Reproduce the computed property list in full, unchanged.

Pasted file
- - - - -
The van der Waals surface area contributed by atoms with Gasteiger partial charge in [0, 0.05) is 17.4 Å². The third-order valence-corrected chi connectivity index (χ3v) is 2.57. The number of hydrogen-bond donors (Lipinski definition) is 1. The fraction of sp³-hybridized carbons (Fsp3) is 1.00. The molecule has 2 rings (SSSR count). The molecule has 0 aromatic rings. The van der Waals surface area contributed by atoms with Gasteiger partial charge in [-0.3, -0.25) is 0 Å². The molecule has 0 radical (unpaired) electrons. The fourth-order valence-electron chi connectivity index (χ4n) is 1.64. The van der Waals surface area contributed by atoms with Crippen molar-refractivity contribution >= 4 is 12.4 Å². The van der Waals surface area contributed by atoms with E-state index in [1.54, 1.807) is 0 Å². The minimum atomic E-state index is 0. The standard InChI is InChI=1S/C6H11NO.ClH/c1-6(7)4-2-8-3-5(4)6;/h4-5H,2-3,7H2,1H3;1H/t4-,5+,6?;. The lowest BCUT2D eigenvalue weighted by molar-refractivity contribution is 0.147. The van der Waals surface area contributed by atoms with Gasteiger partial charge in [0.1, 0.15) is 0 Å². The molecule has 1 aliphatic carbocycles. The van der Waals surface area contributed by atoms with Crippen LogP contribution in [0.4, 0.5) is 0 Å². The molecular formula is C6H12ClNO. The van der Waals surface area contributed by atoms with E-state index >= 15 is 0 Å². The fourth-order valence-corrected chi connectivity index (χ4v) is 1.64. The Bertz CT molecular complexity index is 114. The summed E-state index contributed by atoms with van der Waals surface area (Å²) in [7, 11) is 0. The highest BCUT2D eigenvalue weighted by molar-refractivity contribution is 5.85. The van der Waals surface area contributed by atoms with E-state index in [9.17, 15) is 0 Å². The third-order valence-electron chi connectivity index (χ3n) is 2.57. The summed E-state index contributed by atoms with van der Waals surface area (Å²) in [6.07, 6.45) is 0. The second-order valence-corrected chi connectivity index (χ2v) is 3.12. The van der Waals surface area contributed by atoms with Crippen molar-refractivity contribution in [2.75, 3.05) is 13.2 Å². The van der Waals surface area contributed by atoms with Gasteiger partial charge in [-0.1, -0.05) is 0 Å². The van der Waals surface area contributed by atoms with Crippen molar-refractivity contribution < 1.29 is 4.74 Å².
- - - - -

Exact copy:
The van der Waals surface area contributed by atoms with Gasteiger partial charge in [0, 0.05) is 17.4 Å². The third-order valence-corrected chi connectivity index (χ3v) is 2.57. The number of hydrogen-bond donors (Lipinski definition) is 1. The fraction of sp³-hybridized carbons (Fsp3) is 1.00. The molecule has 2 rings (SSSR count). The molecule has 0 aromatic rings. The van der Waals surface area contributed by atoms with Gasteiger partial charge in [-0.3, -0.25) is 0 Å². The molecule has 0 radical (unpaired) electrons. The fourth-order valence-electron chi connectivity index (χ4n) is 1.64. The van der Waals surface area contributed by atoms with Crippen molar-refractivity contribution >= 4 is 12.4 Å². The van der Waals surface area contributed by atoms with E-state index in [1.54, 1.807) is 0 Å². The minimum atomic E-state index is 0. The standard InChI is InChI=1S/C6H11NO.ClH/c1-6(7)4-2-8-3-5(4)6;/h4-5H,2-3,7H2,1H3;1H/t4-,5+,6?;. The lowest BCUT2D eigenvalue weighted by molar-refractivity contribution is 0.147. The van der Waals surface area contributed by atoms with Gasteiger partial charge in [0.1, 0.15) is 0 Å². The molecule has 1 aliphatic carbocycles. The van der Waals surface area contributed by atoms with Crippen LogP contribution in [0.4, 0.5) is 0 Å². The molecular formula is C6H12ClNO. The van der Waals surface area contributed by atoms with E-state index >= 15 is 0 Å². The fourth-order valence-corrected chi connectivity index (χ4v) is 1.64. The Bertz CT molecular complexity index is 114. The summed E-state index contributed by atoms with van der Waals surface area (Å²) in [7, 11) is 0. The highest BCUT2D eigenvalue weighted by molar-refractivity contribution is 5.85. The van der Waals surface area contributed by atoms with E-state index in [9.17, 15) is 0 Å². The third-order valence-electron chi connectivity index (χ3n) is 2.57. The summed E-state index contributed by atoms with van der Waals surface area (Å²) in [6.07, 6.45) is 0. The second-order valence-corrected chi connectivity index (χ2v) is 3.12. The van der Waals surface area contributed by atoms with Crippen molar-refractivity contribution in [2.75, 3.05) is 13.2 Å². The van der Waals surface area contributed by atoms with Gasteiger partial charge in [-0.1, -0.05) is 0 Å². The van der Waals surface area contributed by atoms with Crippen molar-refractivity contribution < 1.29 is 4.74 Å².